Without any hesitation, they point out in the title song and first track of the album that, ‘(the color) red communicates passion, emergency, [and urgency]; it is the ailment and the cure’. It is an emotion driven album, and from the outset, listeners would expect the album it to be that feel-good-type music. But, oh no! This is not by any means what you could have expected from them.  From their last two albums, they stepped it up a notch and present this album that you will listen through all the way non-stop, and twice if necessary. As said, it opens up with ‘RED’, which features Mr. X himself, This’l on a very short4-8-bar, but head banging verse. The song comments on the connotations that come from the color red and then proceeds to offering encouragement to develop a risk-taking passion for something, while concurrently responding appropriately to the besetting social ills that would seek to cripple a person. Sonically, while you prepare for your minds to be blown 40+ seconds in with the hook, the song is a great representative of the rest of the album.  It is followed up by ‘No Walking Away’; a heavy-metal infused hip-hop track, complemented by a riveting melody, which captures the whole message of the song; “when the pain in your mind starts to blind how you see the day, No walking away!” Remember how I said that this was feel good music? Well, I take it back-because it’s so much more.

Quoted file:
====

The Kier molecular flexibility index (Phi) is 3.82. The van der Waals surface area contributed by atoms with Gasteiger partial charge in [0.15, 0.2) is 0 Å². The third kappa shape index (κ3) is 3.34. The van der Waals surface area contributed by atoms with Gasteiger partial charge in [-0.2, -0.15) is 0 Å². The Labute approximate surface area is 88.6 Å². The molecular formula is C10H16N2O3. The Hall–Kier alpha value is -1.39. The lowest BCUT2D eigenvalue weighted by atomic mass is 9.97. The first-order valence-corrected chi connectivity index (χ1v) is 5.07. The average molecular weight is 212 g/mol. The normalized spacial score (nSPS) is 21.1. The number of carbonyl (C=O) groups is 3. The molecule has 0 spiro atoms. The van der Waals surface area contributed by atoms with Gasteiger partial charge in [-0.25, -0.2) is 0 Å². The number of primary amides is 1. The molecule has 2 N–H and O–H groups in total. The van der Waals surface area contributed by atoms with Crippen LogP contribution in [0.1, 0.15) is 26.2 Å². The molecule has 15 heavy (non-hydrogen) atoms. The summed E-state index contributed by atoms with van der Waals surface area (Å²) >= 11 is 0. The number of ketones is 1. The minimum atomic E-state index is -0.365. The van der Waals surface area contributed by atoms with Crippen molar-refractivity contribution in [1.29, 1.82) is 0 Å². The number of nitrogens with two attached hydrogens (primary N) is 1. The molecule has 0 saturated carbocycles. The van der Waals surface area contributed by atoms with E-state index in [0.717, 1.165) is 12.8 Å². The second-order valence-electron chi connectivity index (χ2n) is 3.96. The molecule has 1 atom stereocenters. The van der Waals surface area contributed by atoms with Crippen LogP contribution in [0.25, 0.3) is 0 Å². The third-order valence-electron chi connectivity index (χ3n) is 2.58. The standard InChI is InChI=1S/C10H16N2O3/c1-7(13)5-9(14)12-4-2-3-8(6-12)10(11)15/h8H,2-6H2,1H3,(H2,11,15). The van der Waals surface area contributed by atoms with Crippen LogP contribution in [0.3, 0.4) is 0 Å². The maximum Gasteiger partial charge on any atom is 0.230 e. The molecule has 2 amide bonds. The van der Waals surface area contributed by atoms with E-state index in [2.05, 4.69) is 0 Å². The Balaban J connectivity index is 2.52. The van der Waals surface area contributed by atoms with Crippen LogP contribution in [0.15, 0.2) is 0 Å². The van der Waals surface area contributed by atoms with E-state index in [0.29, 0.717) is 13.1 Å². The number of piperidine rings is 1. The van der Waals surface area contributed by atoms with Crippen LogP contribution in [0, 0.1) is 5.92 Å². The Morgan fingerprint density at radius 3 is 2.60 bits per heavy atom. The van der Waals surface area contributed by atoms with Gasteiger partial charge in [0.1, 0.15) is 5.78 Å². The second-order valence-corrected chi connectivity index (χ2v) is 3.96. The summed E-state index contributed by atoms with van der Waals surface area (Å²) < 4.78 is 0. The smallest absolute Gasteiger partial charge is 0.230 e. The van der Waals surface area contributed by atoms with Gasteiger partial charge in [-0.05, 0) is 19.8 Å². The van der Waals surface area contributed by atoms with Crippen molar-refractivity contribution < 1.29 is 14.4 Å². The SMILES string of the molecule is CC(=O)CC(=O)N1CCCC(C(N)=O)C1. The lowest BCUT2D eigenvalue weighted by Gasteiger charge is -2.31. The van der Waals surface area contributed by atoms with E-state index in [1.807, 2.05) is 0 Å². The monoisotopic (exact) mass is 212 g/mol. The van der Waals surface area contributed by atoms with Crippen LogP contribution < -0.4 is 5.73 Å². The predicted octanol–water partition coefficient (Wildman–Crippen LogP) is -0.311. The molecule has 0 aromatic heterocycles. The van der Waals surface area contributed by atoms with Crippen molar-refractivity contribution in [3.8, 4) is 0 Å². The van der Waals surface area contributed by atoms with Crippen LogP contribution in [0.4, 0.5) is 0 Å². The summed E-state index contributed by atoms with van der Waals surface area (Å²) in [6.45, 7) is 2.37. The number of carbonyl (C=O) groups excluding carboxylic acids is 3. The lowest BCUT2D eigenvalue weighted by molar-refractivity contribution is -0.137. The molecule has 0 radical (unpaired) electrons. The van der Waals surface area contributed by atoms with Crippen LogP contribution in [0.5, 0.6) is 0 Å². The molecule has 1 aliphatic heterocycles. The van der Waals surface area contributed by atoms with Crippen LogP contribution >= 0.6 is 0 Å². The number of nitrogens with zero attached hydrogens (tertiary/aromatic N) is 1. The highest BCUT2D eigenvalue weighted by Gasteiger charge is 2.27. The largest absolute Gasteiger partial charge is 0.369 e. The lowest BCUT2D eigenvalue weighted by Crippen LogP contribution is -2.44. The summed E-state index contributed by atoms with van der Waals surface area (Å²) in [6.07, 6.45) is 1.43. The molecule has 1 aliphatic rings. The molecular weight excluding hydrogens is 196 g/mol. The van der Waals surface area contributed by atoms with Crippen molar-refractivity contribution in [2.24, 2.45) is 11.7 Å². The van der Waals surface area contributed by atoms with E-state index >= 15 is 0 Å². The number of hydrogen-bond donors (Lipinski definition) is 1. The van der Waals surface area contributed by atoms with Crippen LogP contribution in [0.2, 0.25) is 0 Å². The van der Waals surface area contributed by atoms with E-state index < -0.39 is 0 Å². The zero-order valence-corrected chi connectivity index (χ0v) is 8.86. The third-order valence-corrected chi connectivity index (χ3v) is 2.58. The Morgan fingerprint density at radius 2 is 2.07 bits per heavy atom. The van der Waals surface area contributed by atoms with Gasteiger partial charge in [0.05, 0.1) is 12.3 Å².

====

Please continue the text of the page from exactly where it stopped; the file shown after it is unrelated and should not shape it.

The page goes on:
The album also includes standout hits such as ‘Danger’ and ‘Celebration’, which tout the Rhema Soul sound that you know oh so well, but still cant seem to get enough of-that ‘Steez’ type of music. The instrumentation on each of these tracks insist that you repeat the songs, but if that is not enough, listen in as the group gels so well with each other to make a hit song of each single. Another like song is ‘Need An Answer’; yet, it is wholly in a class by itself. They successfully experiment with Dubstep to give listeners this pop-motivated song while still maintaining their hip-hop presence. I especially enjoy K-nuff’s work on this song and Butta P’s lead on the hook over the trembling synthesizer beat!